Fuel injector static flow test variations
An explaination of why fuel injection service shops report different, (sometimes very different) static flow test results when testing the same injector.
At first glance one would think that it should be a non-issue since you are just turning on the injector for a certain length time and measuring the volume. Everyone should get the close to the same results... Right? Things are not always as easy as they seem.
There are quite a few things that can cause both large and not so large errors when testing. If more that one error is occurring and if they are in the same direction, the total error can be substantial. It is not uncommon to see a 10% difference between one shop's readings and another.
In this discussion, we will only concern ourselves with the static volume measurements of fuel injectors and the error sources encountered.
Dynamic testing has even more things to contend with.
All the information here are the professional opinion of WitchHunter Performance and is believed to be accurate. The owner of WitchHunter Performance has 20 years experience as an Electronic Design Engineer and over 5 years experience running a Metrology Lab in the past before starting this endeavor.
Listed below are the some main reasons for flow variations in order of error. There are other things that affect accuracy, but lets concern ourselves with the top 6.
Test fluid type
The differences in the flow test fluid is where the largest variations can occur, ideally we want a fluid that will flow the same as gasoline and is safe to use.
It appears that a majority of injector shops use Heptane N since is is available at any chemical supply house and is low cost, in fact, one of the injector flow testing machine manufacturer recommends to use it.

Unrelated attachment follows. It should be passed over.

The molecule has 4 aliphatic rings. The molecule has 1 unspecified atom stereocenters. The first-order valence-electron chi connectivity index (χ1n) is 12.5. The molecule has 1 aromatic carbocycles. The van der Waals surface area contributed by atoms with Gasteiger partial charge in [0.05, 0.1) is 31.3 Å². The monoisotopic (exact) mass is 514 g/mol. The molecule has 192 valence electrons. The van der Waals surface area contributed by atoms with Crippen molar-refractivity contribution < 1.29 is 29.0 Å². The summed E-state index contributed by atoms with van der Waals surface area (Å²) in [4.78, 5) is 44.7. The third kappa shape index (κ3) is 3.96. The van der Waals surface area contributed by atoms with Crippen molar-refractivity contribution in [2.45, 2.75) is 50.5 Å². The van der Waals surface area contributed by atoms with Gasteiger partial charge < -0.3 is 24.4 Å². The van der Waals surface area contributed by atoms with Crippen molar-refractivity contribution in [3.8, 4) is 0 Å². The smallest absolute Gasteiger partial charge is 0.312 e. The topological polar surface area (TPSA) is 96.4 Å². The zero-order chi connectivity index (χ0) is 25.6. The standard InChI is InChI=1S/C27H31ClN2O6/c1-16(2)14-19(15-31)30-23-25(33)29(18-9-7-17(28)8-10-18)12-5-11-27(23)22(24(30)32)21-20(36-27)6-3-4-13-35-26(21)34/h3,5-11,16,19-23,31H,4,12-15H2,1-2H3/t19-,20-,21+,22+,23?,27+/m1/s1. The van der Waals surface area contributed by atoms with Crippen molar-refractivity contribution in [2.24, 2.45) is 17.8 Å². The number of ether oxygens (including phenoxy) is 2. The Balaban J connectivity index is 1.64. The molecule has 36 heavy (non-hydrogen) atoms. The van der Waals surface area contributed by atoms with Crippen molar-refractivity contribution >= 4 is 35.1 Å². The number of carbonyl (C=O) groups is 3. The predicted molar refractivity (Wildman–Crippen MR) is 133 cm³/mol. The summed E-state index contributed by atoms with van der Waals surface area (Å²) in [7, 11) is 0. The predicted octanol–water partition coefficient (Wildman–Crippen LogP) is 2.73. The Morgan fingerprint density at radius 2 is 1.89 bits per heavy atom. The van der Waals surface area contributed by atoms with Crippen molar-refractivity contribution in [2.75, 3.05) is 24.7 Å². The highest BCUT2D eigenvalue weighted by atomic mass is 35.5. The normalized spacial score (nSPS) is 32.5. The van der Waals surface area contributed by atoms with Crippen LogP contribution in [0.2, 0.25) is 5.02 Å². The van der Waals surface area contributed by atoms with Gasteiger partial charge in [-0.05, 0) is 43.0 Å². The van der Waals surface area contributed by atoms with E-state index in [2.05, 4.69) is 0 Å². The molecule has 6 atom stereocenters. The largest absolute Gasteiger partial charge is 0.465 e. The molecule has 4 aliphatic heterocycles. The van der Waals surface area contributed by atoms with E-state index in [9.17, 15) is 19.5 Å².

The problem is that Heptane N flows about 5% higher than gasoline and is nonlinear with injector size.
Our fluid is much closer to that of gasoline when kept at our target temperature.
A little know fact is that one of the major fuel injector test machines has been sold with a firmware version that has a 3.5% timing error.
That means that all flow test results of these particular machines are 3.5% high.
We have electronic test equipment in house and evaluate all of our injector test equipment before purchasing. Most other shops have no way of knowing if their equipment is accurate or not.
Test fluid temperature
Variation of the the test fluid temperature can cause up to 2 % change in readings, depending on what fluid is being used. Even gasoline flow is affected by temperature changes.
WitchHunter continuously pumps the fluid out of their machines, filters it through a 40 micron and then a 2 micron filter, the fluid is then heated or cooled as needed to within 1 degree C of our target temperature.
Test fluid contamination
The test fluid gets contaminated with gasoline, cleaning fluid, and whatever contaminates that used injectors have in them.
Our fluid is continuously filtered and the specific gravity tested twice a week. Our test fluid is changed on a regular schedule regardless of testing.
Poor measuring techniques
The title speaks for itself... Example: measuring a 1600 cc injector with the standard test 130 cc graduated cylinder.
The above example would require a very short test times (less than 5 seconds) and any errors would be exaggerated by the large multiplier needed to compute the cc's per minute value. Also using these short of test times, there isn't enough time to perform fine tuning the test pressure during the actual test.
WitchHunter Performance has various sized graduated cylinders for each task.
Test machine limitations
Some of the flow test machines only have a limited choice of flow test times in the static test mode. Some only have a 30 second test available.
The stock liquid filled pressure gauges can't be zeroed for changing barometric pressures.
Our PC controlled machines have the capability of testing at any time inputted, The addition of digital pressure gauges are more accurate and can be zeroed at any time.
It's not rocket science.... But some shops can't get it right.